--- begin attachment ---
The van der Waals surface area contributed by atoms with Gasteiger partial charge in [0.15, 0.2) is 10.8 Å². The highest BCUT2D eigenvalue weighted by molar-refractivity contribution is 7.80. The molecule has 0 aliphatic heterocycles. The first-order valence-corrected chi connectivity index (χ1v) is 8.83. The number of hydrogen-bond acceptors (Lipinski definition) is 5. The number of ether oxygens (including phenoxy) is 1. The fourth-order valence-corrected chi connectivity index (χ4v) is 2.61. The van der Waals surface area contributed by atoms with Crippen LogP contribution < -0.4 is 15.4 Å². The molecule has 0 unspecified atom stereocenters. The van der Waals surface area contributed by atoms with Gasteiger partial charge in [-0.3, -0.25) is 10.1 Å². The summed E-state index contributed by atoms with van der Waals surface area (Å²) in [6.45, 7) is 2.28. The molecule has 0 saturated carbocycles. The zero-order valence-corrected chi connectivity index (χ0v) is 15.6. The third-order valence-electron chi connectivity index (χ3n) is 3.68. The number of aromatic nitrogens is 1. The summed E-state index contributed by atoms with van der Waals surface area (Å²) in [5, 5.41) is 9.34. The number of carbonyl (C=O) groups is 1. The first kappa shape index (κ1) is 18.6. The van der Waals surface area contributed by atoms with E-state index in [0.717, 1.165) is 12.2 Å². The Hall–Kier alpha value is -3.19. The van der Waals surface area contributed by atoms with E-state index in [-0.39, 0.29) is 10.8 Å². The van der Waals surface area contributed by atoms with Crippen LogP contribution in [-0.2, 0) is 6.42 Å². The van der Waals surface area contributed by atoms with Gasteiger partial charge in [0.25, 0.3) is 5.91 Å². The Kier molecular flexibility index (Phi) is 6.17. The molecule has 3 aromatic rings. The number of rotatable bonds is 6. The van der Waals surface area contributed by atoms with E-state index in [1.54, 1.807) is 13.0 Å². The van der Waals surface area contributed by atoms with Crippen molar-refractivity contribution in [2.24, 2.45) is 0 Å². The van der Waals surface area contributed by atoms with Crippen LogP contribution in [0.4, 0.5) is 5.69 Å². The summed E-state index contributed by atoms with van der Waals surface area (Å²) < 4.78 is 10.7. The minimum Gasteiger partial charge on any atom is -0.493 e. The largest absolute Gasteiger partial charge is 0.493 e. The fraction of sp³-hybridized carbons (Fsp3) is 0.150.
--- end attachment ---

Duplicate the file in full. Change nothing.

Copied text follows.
The van der Waals surface area contributed by atoms with Gasteiger partial charge in [0.15, 0.2) is 10.8 Å². The highest BCUT2D eigenvalue weighted by molar-refractivity contribution is 7.80. The molecule has 0 aliphatic heterocycles. The first-order valence-corrected chi connectivity index (χ1v) is 8.83. The number of hydrogen-bond acceptors (Lipinski definition) is 5. The number of ether oxygens (including phenoxy) is 1. The fourth-order valence-corrected chi connectivity index (χ4v) is 2.61. The van der Waals surface area contributed by atoms with Crippen LogP contribution < -0.4 is 15.4 Å². The molecule has 0 unspecified atom stereocenters. The van der Waals surface area contributed by atoms with Gasteiger partial charge in [-0.3, -0.25) is 10.1 Å². The summed E-state index contributed by atoms with van der Waals surface area (Å²) in [6.45, 7) is 2.28. The molecule has 0 saturated carbocycles. The zero-order valence-corrected chi connectivity index (χ0v) is 15.6. The third-order valence-electron chi connectivity index (χ3n) is 3.68. The number of aromatic nitrogens is 1. The summed E-state index contributed by atoms with van der Waals surface area (Å²) in [5, 5.41) is 9.34. The number of carbonyl (C=O) groups is 1. The first kappa shape index (κ1) is 18.6. The van der Waals surface area contributed by atoms with E-state index in [0.717, 1.165) is 12.2 Å². The Hall–Kier alpha value is -3.19. The van der Waals surface area contributed by atoms with E-state index in [-0.39, 0.29) is 10.8 Å². The van der Waals surface area contributed by atoms with Crippen LogP contribution in [-0.2, 0) is 6.42 Å². The van der Waals surface area contributed by atoms with Gasteiger partial charge in [0.25, 0.3) is 5.91 Å². The Kier molecular flexibility index (Phi) is 6.17. The molecule has 3 aromatic rings. The number of rotatable bonds is 6. The van der Waals surface area contributed by atoms with E-state index in [1.54, 1.807) is 13.0 Å². The van der Waals surface area contributed by atoms with Crippen molar-refractivity contribution in [2.24, 2.45) is 0 Å². The van der Waals surface area contributed by atoms with Crippen LogP contribution in [0.4, 0.5) is 5.69 Å². The summed E-state index contributed by atoms with van der Waals surface area (Å²) < 4.78 is 10.7. The minimum Gasteiger partial charge on any atom is -0.493 e. The largest absolute Gasteiger partial charge is 0.493 e. The fraction of sp³-hybridized carbons (Fsp3) is 0.150.